After cleaning out my office recently, I came across copies of Chanel and Hermes magazines that I had stashed away from my NYC days. Once again, I was struck by the beautiful presentation of each publication: Stunning photography, interesting articles about the history of the company, profiles of its craftsmen, and features on art were all enclosed within a captivating cover.
For dedicated customers, receiving one of these publication was like getting a little gift. But the importance for the company was that the magazine visually told the story of the house's vision for the season and served to educate its clients. No expense was spared; from booking famous photographers and stylists to printing on high quality paper, everything emphasized the brand's point-of-view and kept its audience engaged.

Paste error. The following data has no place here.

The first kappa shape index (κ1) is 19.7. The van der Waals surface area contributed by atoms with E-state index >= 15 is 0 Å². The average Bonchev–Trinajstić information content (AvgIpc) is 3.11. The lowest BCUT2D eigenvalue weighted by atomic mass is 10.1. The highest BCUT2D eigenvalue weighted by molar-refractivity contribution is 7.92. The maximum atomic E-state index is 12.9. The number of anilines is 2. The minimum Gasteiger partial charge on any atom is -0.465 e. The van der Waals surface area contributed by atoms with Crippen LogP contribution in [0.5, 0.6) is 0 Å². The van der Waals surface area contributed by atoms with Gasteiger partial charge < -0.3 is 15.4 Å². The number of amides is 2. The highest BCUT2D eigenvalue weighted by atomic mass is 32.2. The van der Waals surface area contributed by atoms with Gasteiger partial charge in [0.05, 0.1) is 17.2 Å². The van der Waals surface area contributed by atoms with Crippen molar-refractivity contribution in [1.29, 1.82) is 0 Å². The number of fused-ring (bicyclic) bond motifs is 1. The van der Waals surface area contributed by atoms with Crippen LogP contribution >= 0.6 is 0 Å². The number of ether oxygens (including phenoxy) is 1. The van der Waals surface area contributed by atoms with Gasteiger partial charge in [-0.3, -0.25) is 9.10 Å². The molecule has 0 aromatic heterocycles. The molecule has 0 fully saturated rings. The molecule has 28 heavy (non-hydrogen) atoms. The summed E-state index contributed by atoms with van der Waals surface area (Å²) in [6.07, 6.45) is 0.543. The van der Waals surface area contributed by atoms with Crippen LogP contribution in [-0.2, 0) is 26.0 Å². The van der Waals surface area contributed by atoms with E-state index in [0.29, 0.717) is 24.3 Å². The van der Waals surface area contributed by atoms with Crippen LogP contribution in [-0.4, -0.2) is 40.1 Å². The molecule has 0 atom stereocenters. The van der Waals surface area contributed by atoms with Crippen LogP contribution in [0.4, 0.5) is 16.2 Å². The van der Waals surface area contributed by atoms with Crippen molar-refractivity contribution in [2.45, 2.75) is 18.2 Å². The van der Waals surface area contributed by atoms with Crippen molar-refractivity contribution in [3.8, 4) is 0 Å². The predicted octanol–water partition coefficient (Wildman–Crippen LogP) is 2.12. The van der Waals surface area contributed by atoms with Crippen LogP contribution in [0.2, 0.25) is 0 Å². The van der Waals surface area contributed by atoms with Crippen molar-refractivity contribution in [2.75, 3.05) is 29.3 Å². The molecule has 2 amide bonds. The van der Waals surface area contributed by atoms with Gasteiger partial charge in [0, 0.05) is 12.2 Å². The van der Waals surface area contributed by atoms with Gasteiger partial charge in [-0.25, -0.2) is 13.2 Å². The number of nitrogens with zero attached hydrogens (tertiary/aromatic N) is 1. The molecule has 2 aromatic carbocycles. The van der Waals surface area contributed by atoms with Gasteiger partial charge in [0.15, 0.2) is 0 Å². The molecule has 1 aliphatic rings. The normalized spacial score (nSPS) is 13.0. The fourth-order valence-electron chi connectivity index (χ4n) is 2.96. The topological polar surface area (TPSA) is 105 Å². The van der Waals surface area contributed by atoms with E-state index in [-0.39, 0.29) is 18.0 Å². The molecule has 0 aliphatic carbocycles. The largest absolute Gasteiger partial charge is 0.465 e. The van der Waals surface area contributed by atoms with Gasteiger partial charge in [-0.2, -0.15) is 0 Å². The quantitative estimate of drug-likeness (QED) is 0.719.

In a nutshell: These magazines were original content.
Interestingly, Robin Mellery-Pratt wrote in the Business Of Fashion last week that catalogues - which function like a kind of magazine - are still a business tool for many brands, sighting J Crew and Neiman Marcus as just two retailers who rely on them to drive consumers to purchase online. And that makes sense; at a time when companies can easily have a one-to-one relationship with their audience, if you're not telling your brand story to your clients then you're allowing someone else to do it for you.